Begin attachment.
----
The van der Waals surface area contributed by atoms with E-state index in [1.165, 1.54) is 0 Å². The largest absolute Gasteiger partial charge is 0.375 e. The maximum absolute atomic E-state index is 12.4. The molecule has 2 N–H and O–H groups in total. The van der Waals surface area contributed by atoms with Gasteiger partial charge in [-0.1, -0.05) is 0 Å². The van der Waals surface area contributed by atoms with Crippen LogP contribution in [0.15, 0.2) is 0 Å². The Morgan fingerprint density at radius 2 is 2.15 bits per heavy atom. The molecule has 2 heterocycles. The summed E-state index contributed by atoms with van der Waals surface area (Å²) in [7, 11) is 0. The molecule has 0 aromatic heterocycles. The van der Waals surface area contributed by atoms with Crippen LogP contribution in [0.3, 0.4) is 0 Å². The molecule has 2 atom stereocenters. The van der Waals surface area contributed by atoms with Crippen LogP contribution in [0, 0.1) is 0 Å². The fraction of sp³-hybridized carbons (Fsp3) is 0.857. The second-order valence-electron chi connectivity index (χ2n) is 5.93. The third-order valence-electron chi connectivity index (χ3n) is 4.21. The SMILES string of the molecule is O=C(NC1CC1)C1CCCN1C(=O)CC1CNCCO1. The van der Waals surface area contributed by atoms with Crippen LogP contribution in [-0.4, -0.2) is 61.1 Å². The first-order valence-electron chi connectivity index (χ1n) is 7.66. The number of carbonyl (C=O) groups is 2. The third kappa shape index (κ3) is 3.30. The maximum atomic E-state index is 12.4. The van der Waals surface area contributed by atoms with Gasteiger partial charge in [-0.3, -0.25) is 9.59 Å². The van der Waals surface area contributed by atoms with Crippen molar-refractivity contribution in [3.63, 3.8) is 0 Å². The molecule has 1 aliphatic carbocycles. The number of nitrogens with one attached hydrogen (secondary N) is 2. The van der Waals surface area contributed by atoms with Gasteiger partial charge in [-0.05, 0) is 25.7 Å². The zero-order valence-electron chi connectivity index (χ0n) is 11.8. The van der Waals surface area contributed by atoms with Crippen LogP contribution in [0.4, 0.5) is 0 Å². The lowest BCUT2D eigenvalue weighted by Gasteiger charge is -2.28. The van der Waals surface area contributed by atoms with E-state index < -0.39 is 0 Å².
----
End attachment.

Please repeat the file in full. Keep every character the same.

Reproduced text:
The van der Waals surface area contributed by atoms with E-state index in [1.165, 1.54) is 0 Å². The largest absolute Gasteiger partial charge is 0.375 e. The maximum absolute atomic E-state index is 12.4. The molecule has 2 N–H and O–H groups in total. The van der Waals surface area contributed by atoms with Gasteiger partial charge in [-0.1, -0.05) is 0 Å². The van der Waals surface area contributed by atoms with Crippen LogP contribution in [0.15, 0.2) is 0 Å². The Morgan fingerprint density at radius 2 is 2.15 bits per heavy atom. The molecule has 2 heterocycles. The summed E-state index contributed by atoms with van der Waals surface area (Å²) in [7, 11) is 0. The molecule has 0 aromatic heterocycles. The van der Waals surface area contributed by atoms with Crippen LogP contribution in [0.3, 0.4) is 0 Å². The molecule has 2 atom stereocenters. The van der Waals surface area contributed by atoms with Crippen LogP contribution in [0, 0.1) is 0 Å². The fraction of sp³-hybridized carbons (Fsp3) is 0.857. The second-order valence-electron chi connectivity index (χ2n) is 5.93. The third-order valence-electron chi connectivity index (χ3n) is 4.21. The SMILES string of the molecule is O=C(NC1CC1)C1CCCN1C(=O)CC1CNCCO1. The van der Waals surface area contributed by atoms with Crippen LogP contribution in [-0.4, -0.2) is 61.1 Å². The first-order valence-electron chi connectivity index (χ1n) is 7.66. The number of carbonyl (C=O) groups is 2. The third kappa shape index (κ3) is 3.30. The maximum atomic E-state index is 12.4. The van der Waals surface area contributed by atoms with Gasteiger partial charge in [-0.3, -0.25) is 9.59 Å². The van der Waals surface area contributed by atoms with Crippen molar-refractivity contribution in [3.63, 3.8) is 0 Å². The molecule has 1 aliphatic carbocycles. The number of nitrogens with one attached hydrogen (secondary N) is 2. The van der Waals surface area contributed by atoms with Gasteiger partial charge in [-0.05, 0) is 25.7 Å². The zero-order valence-electron chi connectivity index (χ0n) is 11.8. The van der Waals surface area contributed by atoms with Crippen LogP contribution in [0.4, 0.5) is 0 Å². The lowest BCUT2D eigenvalue weighted by Gasteiger charge is -2.28. The van der Waals surface area contributed by atoms with E-state index < -0.39 is 0 Å².